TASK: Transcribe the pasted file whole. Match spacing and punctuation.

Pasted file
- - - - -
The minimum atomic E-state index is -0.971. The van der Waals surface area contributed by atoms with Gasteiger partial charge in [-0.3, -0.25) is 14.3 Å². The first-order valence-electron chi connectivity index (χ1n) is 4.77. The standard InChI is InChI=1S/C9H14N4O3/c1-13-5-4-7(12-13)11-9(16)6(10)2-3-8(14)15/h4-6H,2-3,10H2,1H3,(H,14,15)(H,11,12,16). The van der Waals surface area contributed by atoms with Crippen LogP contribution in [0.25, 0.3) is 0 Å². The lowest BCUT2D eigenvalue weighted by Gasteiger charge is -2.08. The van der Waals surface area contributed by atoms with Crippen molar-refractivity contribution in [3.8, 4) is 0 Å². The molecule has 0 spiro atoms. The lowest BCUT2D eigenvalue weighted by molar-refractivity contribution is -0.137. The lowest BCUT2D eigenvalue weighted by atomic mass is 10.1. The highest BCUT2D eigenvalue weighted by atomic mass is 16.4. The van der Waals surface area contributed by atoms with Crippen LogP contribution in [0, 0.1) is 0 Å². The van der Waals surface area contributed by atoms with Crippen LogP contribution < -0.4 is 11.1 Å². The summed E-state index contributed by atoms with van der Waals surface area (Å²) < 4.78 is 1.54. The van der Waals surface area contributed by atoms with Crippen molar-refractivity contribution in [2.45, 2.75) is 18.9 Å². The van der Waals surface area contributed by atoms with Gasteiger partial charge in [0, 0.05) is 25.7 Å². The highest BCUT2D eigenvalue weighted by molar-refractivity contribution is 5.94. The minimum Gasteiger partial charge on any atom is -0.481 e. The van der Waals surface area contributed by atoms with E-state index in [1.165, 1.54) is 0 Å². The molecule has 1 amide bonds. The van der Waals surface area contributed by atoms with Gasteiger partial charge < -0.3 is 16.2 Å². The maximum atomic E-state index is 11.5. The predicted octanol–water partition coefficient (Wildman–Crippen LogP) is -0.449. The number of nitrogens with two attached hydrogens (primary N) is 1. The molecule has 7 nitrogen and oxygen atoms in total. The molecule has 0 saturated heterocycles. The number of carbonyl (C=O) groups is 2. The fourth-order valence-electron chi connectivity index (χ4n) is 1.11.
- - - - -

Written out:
The minimum atomic E-state index is -0.971. The van der Waals surface area contributed by atoms with Gasteiger partial charge in [-0.3, -0.25) is 14.3 Å². The first-order valence-electron chi connectivity index (χ1n) is 4.77. The standard InChI is InChI=1S/C9H14N4O3/c1-13-5-4-7(12-13)11-9(16)6(10)2-3-8(14)15/h4-6H,2-3,10H2,1H3,(H,14,15)(H,11,12,16). The van der Waals surface area contributed by atoms with Crippen LogP contribution in [0.25, 0.3) is 0 Å². The lowest BCUT2D eigenvalue weighted by Gasteiger charge is -2.08. The van der Waals surface area contributed by atoms with Crippen molar-refractivity contribution in [3.8, 4) is 0 Å². The molecule has 0 spiro atoms. The lowest BCUT2D eigenvalue weighted by molar-refractivity contribution is -0.137. The lowest BCUT2D eigenvalue weighted by atomic mass is 10.1. The highest BCUT2D eigenvalue weighted by atomic mass is 16.4. The van der Waals surface area contributed by atoms with Crippen LogP contribution in [0, 0.1) is 0 Å². The van der Waals surface area contributed by atoms with Crippen LogP contribution < -0.4 is 11.1 Å². The summed E-state index contributed by atoms with van der Waals surface area (Å²) < 4.78 is 1.54. The van der Waals surface area contributed by atoms with Crippen molar-refractivity contribution in [2.45, 2.75) is 18.9 Å². The van der Waals surface area contributed by atoms with Gasteiger partial charge in [0, 0.05) is 25.7 Å². The highest BCUT2D eigenvalue weighted by molar-refractivity contribution is 5.94. The minimum Gasteiger partial charge on any atom is -0.481 e. The van der Waals surface area contributed by atoms with E-state index in [1.165, 1.54) is 0 Å². The molecule has 1 amide bonds. The van der Waals surface area contributed by atoms with Gasteiger partial charge < -0.3 is 16.2 Å². The maximum atomic E-state index is 11.5. The predicted octanol–water partition coefficient (Wildman–Crippen LogP) is -0.449. The number of nitrogens with two attached hydrogens (primary N) is 1. The molecule has 7 nitrogen and oxygen atoms in total. The molecule has 0 saturated heterocycles. The number of carbonyl (C=O) groups is 2. The fourth-order valence-electron chi connectivity index (χ4n) is 1.11.